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The phrase "いと高き" occurs pretty frequently in the Japanese 新改訳 bible in the book of Daniel.

Doing a little sleuthing I'm also seeing いと低き and 素晴らしき as somewhat similar constructions. I get that いと means exceedingly as an adverb that modifies the adjective.

素晴らしき哉、人生

Gloria in excelsis Deo -> 天のいと高きところには神に栄光あれ

"Give me the lowest place" -> いと低き處(ところ)を給へかし (http://www1.ocn.ne.jp/~megumi-c/sub1/sub2/Rossetti.htm)

  1. What is this conjugation called?
  2. How does this ーき conjugation work?
  3. Is the set of 形容詞 that receive it limited?
  4. Can the いと prefix only be used with this conjugation?
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1 Answer 1

up vote 5 down vote accepted
  1. 〜き is the classical form of the 連体形 of 形容詞. Sound changes caused き to turn into い for the modern 連体形 (and 終止形).
  2. 〜き works exactly like 〜い in modern Japanese, except it can't be at the end of sentences, it can only be in relative clauses: ○高き壁、x壁は高き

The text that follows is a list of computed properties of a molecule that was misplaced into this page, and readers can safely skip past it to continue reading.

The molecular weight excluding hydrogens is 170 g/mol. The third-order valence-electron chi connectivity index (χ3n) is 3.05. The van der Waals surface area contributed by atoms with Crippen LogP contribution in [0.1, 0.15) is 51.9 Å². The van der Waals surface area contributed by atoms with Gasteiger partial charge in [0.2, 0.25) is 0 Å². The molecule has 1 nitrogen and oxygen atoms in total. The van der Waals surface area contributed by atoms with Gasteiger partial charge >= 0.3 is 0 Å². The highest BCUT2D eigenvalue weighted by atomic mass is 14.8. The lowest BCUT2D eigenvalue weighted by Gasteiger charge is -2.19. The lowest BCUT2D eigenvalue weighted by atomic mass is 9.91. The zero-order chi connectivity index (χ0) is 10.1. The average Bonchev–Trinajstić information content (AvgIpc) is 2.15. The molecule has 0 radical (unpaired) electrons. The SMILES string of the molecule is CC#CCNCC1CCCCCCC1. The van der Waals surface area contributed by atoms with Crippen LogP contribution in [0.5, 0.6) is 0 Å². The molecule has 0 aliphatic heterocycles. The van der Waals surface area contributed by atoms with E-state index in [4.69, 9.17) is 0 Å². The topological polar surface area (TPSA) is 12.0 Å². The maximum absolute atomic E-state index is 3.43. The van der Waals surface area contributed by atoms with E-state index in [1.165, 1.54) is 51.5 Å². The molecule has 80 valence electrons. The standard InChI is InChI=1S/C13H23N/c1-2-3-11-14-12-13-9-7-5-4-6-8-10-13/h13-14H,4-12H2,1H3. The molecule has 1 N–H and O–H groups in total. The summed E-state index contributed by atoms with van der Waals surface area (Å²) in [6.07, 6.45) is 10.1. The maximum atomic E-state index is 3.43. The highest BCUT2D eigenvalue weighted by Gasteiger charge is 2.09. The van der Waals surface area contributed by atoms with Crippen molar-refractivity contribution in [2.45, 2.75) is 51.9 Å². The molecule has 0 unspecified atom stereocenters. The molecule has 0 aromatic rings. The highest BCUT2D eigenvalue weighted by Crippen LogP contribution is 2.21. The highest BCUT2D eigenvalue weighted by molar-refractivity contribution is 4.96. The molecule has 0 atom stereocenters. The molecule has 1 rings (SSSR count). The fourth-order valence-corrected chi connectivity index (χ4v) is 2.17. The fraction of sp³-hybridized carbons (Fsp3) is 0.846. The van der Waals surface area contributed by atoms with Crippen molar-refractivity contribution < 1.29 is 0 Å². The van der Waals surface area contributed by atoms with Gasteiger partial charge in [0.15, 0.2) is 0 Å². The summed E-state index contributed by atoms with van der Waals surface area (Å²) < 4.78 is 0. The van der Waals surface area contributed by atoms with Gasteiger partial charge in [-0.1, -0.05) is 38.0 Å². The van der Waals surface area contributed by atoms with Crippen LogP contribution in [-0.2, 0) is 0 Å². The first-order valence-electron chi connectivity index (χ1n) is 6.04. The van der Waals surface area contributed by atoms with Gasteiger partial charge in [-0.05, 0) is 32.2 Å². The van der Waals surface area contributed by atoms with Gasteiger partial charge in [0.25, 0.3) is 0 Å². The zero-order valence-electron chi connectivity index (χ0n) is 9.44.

3. No, any 形容詞 can end with 〜き in classical (or pseudo-classical) Japanese.
  4. いと is:
    • an adverb (副詞), not a prefix -- it can modify any adjective (in any conjugation) and any verb
    • archaic (いとも being the closest word used in modern Japanese), so it'd be unlikely to see it mixed with an 〜い ending (as opposed to classical endings 〜き, 〜し, etc.), but honestly there are no rules for creating pseudo-classical Japanese text, so someone could decide to use いと with 〜い if they felt that it gave the right feel to their text.

I would certainly not recommend using either the 〜き ending or いと yourself.

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